Presentation on theme: "10 techniques every cook should know July 09, 2008|By Amanda Gold, Chronicle Staff Writer."— Presentation transcript:
10 techniques every cook should know July 09, 2008|By Amanda Gold, Chronicle Staff Writer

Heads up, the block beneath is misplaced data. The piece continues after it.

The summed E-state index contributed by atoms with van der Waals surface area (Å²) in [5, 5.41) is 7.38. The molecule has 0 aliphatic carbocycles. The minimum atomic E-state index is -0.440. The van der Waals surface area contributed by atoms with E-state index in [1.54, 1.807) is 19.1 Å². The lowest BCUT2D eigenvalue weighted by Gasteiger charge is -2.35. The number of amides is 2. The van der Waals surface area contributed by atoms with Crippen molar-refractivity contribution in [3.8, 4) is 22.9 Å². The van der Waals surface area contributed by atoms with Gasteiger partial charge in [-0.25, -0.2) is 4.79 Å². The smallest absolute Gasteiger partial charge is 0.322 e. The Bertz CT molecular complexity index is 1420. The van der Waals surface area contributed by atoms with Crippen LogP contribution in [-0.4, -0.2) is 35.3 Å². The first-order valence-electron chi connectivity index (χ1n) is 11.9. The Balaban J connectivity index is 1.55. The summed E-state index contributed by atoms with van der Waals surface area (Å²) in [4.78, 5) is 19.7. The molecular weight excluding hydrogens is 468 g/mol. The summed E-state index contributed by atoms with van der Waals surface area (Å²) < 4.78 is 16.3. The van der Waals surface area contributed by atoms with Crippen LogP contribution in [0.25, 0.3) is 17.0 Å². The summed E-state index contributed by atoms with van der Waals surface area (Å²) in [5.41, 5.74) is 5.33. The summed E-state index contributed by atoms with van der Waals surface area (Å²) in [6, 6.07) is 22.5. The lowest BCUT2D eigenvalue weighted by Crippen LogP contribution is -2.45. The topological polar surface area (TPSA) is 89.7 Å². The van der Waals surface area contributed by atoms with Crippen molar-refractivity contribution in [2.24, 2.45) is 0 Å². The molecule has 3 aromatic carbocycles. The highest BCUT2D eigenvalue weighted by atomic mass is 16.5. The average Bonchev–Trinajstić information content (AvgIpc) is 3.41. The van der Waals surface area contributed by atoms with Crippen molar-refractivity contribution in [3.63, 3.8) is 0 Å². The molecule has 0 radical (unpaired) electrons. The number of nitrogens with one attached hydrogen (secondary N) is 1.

This easy, three-step technique ensures an even crumb coating. It's commonly used on thin cuts of chicken, pork or veal that will be fried or baked. To begin, set up your breading station. Fill the first of three shallow dishes with flour. In the second dish, make an egg wash by whisking eggs with a little bit of water, milk or other liquid or seasoning. Finally, place your breadcrumbs (or other crumbs) into the third dish. Start by dredging a piece of meat in the flour. Dredging means to thinly coat the meat with the flour, then shake off any excess. This eliminates much of the moisture from the surface of the meat and provides something for the egg wash to grab onto. The second step is to dip the meat into the egg wash, again letting the extra drip off. At this point, you'll basically have a paste for the crumbs to adhere to. Finally, press the meat into the crumbs, coating evenly. Try to work with one hand as you complete the process, so as not to bread your fingers on both hands - that can lead to a sticky mess. Proceed with the recipe as directed. Breading